Each of us are to be The Fun Mom, The Organized Mom, The Pinterest Mom, The Soccer Mom, The Disciplined Mom, The Homeschooling Mom (or the Public or Private School Mom), The Blogging Mom, The World-Changing Mom, The Missional Mom, The Organic Mom, and The Volunteering Mom.
Never, of course, The Tired Mom, The Say-No Mom, The I-Don’t-Know-What-I’m-Doing Mom, The Sit-Down-On-The-Couch Mom, The No-Patience Mom, or The Needy Mom. We simply are to be great and glorious at all times, navigating motherhood with skill, energy, and enthusiasm.
Otherwise, we become the dreaded Bad Mom.
At least this is what we tell ourselves, there inside our heads where irrationality can disguise itself as rationality and truth. And gospel.
What does it even mean anymore to be a good Christian mother?
We’ve made it out to be an acrobatic exercise in self-effort, a performance to elicit evaluation, a frantic flying around hoping we’ll stick the landing, wherever that landing might be.
The result is what is really going on inside our heads: an acute awareness of all our failures, a gnawing and ever-present feeling that we’re not good enough, especially when we cannot imitate what we imagine other moms to be.
What does it mean to be a good Christian mother?
What if we took that question to God? What might He say?
We want details, specifics, formulas, but often Scripture makes us take a step back and grasp the big picture, the big picture being God’s own character and abilities.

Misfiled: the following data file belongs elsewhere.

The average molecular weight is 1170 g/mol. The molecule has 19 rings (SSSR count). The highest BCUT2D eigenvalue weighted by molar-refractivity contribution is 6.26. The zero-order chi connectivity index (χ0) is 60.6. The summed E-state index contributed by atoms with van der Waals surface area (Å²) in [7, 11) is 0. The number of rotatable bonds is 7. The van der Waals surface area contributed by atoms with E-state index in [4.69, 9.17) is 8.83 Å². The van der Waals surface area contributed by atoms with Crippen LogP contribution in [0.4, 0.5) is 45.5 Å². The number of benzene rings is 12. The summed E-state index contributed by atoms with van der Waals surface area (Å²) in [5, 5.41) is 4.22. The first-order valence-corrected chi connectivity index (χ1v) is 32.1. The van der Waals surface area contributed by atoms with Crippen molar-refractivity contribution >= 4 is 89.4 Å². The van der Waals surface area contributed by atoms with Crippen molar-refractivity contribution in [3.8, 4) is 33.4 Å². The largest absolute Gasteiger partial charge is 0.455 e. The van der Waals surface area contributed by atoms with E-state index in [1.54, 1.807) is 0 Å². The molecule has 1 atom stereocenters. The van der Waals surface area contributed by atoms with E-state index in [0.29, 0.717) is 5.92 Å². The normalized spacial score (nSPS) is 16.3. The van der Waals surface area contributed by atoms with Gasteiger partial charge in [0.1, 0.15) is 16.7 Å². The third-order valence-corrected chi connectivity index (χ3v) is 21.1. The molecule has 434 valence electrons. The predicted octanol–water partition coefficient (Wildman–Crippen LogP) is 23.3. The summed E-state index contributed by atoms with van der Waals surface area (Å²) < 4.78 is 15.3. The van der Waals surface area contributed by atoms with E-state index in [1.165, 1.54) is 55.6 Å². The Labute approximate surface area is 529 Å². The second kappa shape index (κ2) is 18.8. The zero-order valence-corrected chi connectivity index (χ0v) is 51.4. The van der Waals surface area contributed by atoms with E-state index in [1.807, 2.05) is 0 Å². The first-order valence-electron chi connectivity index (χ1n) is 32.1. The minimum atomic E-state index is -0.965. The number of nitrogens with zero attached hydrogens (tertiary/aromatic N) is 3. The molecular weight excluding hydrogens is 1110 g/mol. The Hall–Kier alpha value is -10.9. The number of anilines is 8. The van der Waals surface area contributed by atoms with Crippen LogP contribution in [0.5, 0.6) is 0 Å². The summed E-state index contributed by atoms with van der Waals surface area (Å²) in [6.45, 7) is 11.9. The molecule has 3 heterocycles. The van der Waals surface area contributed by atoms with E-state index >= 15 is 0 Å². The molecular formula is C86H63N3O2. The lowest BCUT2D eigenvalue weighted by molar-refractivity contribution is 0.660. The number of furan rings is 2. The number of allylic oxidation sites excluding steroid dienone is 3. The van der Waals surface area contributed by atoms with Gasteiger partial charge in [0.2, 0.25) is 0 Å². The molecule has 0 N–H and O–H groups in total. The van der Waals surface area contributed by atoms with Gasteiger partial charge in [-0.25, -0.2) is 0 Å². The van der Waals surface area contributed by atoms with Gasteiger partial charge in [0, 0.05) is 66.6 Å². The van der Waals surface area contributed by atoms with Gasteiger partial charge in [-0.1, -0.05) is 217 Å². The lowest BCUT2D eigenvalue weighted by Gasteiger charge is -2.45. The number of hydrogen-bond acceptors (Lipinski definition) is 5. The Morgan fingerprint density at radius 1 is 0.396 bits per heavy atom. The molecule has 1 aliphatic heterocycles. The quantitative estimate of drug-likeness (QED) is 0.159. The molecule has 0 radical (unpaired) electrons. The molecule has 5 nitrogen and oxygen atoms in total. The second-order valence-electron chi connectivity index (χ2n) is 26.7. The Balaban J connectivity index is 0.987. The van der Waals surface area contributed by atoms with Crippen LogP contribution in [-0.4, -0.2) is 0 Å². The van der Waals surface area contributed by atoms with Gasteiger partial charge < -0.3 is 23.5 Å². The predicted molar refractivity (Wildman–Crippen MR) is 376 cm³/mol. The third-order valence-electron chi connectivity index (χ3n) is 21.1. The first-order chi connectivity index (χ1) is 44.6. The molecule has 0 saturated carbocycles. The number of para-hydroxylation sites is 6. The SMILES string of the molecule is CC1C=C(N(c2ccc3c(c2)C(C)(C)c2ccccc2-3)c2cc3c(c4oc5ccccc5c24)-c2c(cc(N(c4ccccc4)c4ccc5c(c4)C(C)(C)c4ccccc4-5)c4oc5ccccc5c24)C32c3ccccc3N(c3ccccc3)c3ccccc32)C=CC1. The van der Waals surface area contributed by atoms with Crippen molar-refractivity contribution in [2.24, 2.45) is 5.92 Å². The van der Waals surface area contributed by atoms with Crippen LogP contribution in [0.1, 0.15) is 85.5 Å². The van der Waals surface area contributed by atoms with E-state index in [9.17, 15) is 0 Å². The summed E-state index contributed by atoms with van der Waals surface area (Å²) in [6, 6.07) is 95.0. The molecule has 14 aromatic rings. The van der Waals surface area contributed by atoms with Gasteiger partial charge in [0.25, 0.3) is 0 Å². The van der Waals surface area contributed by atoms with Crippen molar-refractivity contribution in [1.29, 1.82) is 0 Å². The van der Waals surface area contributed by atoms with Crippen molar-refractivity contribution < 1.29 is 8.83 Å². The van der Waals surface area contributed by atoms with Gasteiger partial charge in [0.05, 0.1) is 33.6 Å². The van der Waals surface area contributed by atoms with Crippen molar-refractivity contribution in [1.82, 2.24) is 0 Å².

“I AM” is what He said to Moses. Moses, who had the same volley of thoughts in his head that we do, reminding him of his not-good-enough--speech and leadership abilities in his case.
But just as God undergirded Moses’ calling, He undergirds our calling as mothers. I AM pushes away the not-good-enough: “Who has made man’s mouth? Or who makes the mute, the deaf, the seeing, or the blind? Have not I, the Lord? Now therefore, go, and I will be with your mouth and teach you what you shall say” (Exodus 4:11).
I AM said He would do it, and He said it would do it uniquely through the individual, Moses.
But what about the daily work of parenting? We still want the details, the specifics, the formula.
Later, when God freed the Israelites and He spoke His commands to the people through Moses, He said, “You shall teach them diligently to your children, and shall talk of them when you sit in your house” (Deuteronomy 6:7). This is as specific as it gets.
To have more would only feed our self-effort in parenting. Which explains the lure of trying to be All the Moms. Being all the moms closes all the gaps, all the questions, all the fears. Nothing is outside of our reach, therefore everything is under our control. Trying to be all the moms makes us feel better, until it doesn’t, and then we vow to do more and try harder.
What if we instead put I AM as the foundation and focus of our work in parenting? What if we believed that He still is capable of bringing His will to fruition, and specifically His will for our children? What if we were at peace with ourselves that we are but one mom--not all of them--and that God will use our unique abilities and strengths and even our weaknesses to teach the children He’s uniquely gifted us with?
This is what it means to live by faith and not by self-effort. This is what it means to trust God.
I AM, not All the Moms.